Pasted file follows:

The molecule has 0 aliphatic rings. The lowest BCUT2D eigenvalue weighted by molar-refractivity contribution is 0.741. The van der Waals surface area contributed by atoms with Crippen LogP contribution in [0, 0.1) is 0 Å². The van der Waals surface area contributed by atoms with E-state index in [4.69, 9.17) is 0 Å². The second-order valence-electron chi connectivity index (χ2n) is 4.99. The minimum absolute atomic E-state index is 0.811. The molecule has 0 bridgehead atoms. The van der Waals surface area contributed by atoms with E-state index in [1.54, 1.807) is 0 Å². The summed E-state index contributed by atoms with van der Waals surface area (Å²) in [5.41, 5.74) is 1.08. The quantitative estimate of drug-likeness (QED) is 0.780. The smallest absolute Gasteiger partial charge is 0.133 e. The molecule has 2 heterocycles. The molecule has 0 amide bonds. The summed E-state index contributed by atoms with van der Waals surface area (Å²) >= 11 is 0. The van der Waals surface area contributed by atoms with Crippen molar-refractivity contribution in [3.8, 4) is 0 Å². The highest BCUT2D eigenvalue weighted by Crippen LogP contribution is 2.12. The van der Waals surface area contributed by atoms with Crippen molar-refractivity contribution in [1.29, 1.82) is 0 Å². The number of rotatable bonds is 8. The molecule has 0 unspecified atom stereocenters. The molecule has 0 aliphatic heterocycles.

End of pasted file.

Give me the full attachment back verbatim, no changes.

The molecule has 0 aliphatic rings. The lowest BCUT2D eigenvalue weighted by molar-refractivity contribution is 0.741. The van der Waals surface area contributed by atoms with Crippen LogP contribution in [0, 0.1) is 0 Å². The van der Waals surface area contributed by atoms with E-state index in [4.69, 9.17) is 0 Å². The second-order valence-electron chi connectivity index (χ2n) is 4.99. The minimum absolute atomic E-state index is 0.811. The molecule has 0 bridgehead atoms. The van der Waals surface area contributed by atoms with E-state index in [1.54, 1.807) is 0 Å². The summed E-state index contributed by atoms with van der Waals surface area (Å²) in [5.41, 5.74) is 1.08. The quantitative estimate of drug-likeness (QED) is 0.780. The smallest absolute Gasteiger partial charge is 0.133 e. The molecule has 2 heterocycles. The molecule has 0 amide bonds. The summed E-state index contributed by atoms with van der Waals surface area (Å²) >= 11 is 0. The van der Waals surface area contributed by atoms with Crippen molar-refractivity contribution in [3.8, 4) is 0 Å². The highest BCUT2D eigenvalue weighted by Crippen LogP contribution is 2.12. The van der Waals surface area contributed by atoms with Crippen molar-refractivity contribution in [1.29, 1.82) is 0 Å². The number of rotatable bonds is 8. The molecule has 0 unspecified atom stereocenters. The molecule has 0 aliphatic heterocycles.